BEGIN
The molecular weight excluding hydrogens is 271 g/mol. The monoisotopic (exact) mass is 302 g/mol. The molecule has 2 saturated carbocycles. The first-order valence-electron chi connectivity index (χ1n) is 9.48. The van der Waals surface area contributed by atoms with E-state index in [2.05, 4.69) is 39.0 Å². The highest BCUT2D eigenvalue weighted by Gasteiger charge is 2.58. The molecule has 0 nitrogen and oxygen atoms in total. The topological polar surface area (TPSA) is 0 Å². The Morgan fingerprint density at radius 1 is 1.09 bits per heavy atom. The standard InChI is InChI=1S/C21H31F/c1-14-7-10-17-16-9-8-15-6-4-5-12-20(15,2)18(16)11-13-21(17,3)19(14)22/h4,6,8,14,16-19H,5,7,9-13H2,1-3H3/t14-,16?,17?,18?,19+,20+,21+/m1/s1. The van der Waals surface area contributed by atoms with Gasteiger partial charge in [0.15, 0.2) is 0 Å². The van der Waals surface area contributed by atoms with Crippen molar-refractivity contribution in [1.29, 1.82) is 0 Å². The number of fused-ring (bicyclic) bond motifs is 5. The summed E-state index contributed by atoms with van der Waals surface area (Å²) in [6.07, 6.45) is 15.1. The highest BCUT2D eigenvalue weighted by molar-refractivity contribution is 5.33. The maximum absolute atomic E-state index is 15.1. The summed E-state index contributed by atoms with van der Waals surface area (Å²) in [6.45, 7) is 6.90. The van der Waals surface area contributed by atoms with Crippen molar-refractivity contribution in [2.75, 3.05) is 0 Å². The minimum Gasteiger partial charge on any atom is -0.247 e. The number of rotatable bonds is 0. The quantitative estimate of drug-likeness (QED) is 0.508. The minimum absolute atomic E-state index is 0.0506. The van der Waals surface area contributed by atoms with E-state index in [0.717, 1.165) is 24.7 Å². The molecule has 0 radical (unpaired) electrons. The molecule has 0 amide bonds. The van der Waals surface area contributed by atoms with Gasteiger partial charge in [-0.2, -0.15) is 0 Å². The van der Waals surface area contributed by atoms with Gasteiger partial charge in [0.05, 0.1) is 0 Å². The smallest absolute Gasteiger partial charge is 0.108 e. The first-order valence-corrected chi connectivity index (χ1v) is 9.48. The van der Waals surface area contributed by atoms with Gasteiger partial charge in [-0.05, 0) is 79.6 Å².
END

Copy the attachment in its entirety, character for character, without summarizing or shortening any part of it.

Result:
The molecular weight excluding hydrogens is 271 g/mol. The monoisotopic (exact) mass is 302 g/mol. The molecule has 2 saturated carbocycles. The first-order valence-electron chi connectivity index (χ1n) is 9.48. The van der Waals surface area contributed by atoms with E-state index in [2.05, 4.69) is 39.0 Å². The highest BCUT2D eigenvalue weighted by Gasteiger charge is 2.58. The molecule has 0 nitrogen and oxygen atoms in total. The topological polar surface area (TPSA) is 0 Å². The Morgan fingerprint density at radius 1 is 1.09 bits per heavy atom. The standard InChI is InChI=1S/C21H31F/c1-14-7-10-17-16-9-8-15-6-4-5-12-20(15,2)18(16)11-13-21(17,3)19(14)22/h4,6,8,14,16-19H,5,7,9-13H2,1-3H3/t14-,16?,17?,18?,19+,20+,21+/m1/s1. The van der Waals surface area contributed by atoms with Gasteiger partial charge in [0.15, 0.2) is 0 Å². The van der Waals surface area contributed by atoms with Crippen molar-refractivity contribution in [1.29, 1.82) is 0 Å². The number of fused-ring (bicyclic) bond motifs is 5. The summed E-state index contributed by atoms with van der Waals surface area (Å²) in [6.07, 6.45) is 15.1. The highest BCUT2D eigenvalue weighted by molar-refractivity contribution is 5.33. The maximum absolute atomic E-state index is 15.1. The summed E-state index contributed by atoms with van der Waals surface area (Å²) in [6.45, 7) is 6.90. The van der Waals surface area contributed by atoms with Crippen molar-refractivity contribution in [2.75, 3.05) is 0 Å². The minimum Gasteiger partial charge on any atom is -0.247 e. The number of rotatable bonds is 0. The quantitative estimate of drug-likeness (QED) is 0.508. The minimum absolute atomic E-state index is 0.0506. The van der Waals surface area contributed by atoms with E-state index in [0.717, 1.165) is 24.7 Å². The molecule has 0 radical (unpaired) electrons. The molecule has 0 amide bonds. The van der Waals surface area contributed by atoms with Gasteiger partial charge in [-0.2, -0.15) is 0 Å². The van der Waals surface area contributed by atoms with Gasteiger partial charge in [0.05, 0.1) is 0 Å². The smallest absolute Gasteiger partial charge is 0.108 e. The first-order valence-corrected chi connectivity index (χ1v) is 9.48. The van der Waals surface area contributed by atoms with Gasteiger partial charge in [-0.05, 0) is 79.6 Å².